For many years we topped the tree with a star that twinkled with multi-colored lights. The Christmas after Fiona died, we didn’t put up a tree at all that year, but went to Georgia to spend the holidays with Mr. Lucky’s relatives. Since then, we’ve replaced the star with a dark-haired angel with outstretched arms. She looks as if she’s supposed to be holding something. Fiona loved pizza, but I have yet to find an artificial pizza the right size for that angel.

But a candy cane fits perfectly in her arms, so that’s what she holds every year. If only I had a picture!

Maybe next year, if Santa brings me that camera.

Thursday, December 11, 2008

I Had 100 Days To Write A Book . . .

Back in September, TARA launched the 100 x 100 challenge—to write at least 100 words a day for 100 days, with the ultimate goal being to finish the book in time for our holiday party.

I started out well as evinced
here, even though I didn’t like the story I was writing—this is not a book of the heart, but a book from the bowels—and on most days I wrote over 1,000 words, occasionally topping 2,000.

But alas, I did not finish it. Over the Thanksgiving holiday, I was hit with a nasty bronchial ailment that took out all engines and instruments, and I spun down in flames before finally crashing and burning on Day 88.

Yet in those 88 days, I wrote 93,603 words. As the book is supposed to be a Regency historical romance (with as much emphasis as you can pile on supposed), the targeted word count was between 90-95,000 words. So even though I didn’t finish the story, I did prove to myself that at least in theory, I can write a full length book in 100 days—but only if I know where the story is going. In this case, who knows. I’ve been stumbling around in the dark with it, tripping over writer’s blocks and falling into plot holes, or I might well have finished it by now.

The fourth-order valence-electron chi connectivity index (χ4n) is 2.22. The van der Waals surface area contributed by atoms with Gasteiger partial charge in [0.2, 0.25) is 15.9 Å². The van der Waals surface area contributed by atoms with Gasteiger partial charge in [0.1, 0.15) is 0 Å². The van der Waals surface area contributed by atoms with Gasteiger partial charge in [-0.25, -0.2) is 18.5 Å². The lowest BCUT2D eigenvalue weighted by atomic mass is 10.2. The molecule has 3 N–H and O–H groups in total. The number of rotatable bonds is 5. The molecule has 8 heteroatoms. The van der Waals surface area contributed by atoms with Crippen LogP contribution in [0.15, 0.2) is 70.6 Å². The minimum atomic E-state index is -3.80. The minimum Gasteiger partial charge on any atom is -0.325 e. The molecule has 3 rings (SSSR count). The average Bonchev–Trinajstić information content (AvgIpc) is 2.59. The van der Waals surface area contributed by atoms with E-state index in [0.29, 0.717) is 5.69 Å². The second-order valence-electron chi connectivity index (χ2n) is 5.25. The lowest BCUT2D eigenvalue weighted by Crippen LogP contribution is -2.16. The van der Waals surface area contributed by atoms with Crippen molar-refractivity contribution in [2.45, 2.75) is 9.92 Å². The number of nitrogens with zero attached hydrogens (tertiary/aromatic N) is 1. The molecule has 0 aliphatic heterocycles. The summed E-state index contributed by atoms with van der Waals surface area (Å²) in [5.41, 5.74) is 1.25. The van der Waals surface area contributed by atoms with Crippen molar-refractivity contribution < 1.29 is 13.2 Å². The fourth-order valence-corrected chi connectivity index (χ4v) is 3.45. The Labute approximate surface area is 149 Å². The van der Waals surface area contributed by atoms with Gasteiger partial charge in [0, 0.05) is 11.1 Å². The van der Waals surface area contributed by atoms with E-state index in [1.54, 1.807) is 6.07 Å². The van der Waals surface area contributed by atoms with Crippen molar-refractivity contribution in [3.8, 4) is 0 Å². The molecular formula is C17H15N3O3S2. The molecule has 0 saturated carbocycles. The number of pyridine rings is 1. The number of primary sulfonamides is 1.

This book has a very bright future under my bed. To borrow a phrase from the Queen of England, for me 2008 was an annus horribilus in terms of my writing.

Meanwhile, I’m still coughing out what little remains of my innards, yet I don’t seem to have lost any weight. Let that be my penalty.

Friday, December 5, 2008

Our Other Wedding Anniversary

While July 23, 1987 is the day we were married in a civil ceremony in Odense, Denmark, December 5th of that same year is the day we were married again in a church ceremony in Mr. Lucky’s hometown.

I actually forgot this year . . . but he remembered! In fact, it was the first thing he said this morning: “Do you know what day this is, Karen?”

I hadn’t had my coffee yet, and fighting a bad cold, I coughed out half a lung before I managed to choke out something about it being Friday.

“It’s our other anniversary!” he exclaimed. That man doesn’t even need coffee. He wakes up cheerful. I’m grumpy till at least 4 pm.

He gave me a beautifully beribboned gold box of Lindt chocolate truffles.

How I love that man. If staying married to him means chocolate every anniversary, then I’m in for another year.

Wednesday, December 3, 2008

Baby Bear's Inexcusable School Holiday

Upon coming home Monday afternoon from a day of Christmas shopping with Mr. Lucky, we found a message on the answering machine from the nurse at Baby Bear’s school: He had a runny nose, and would I please call her?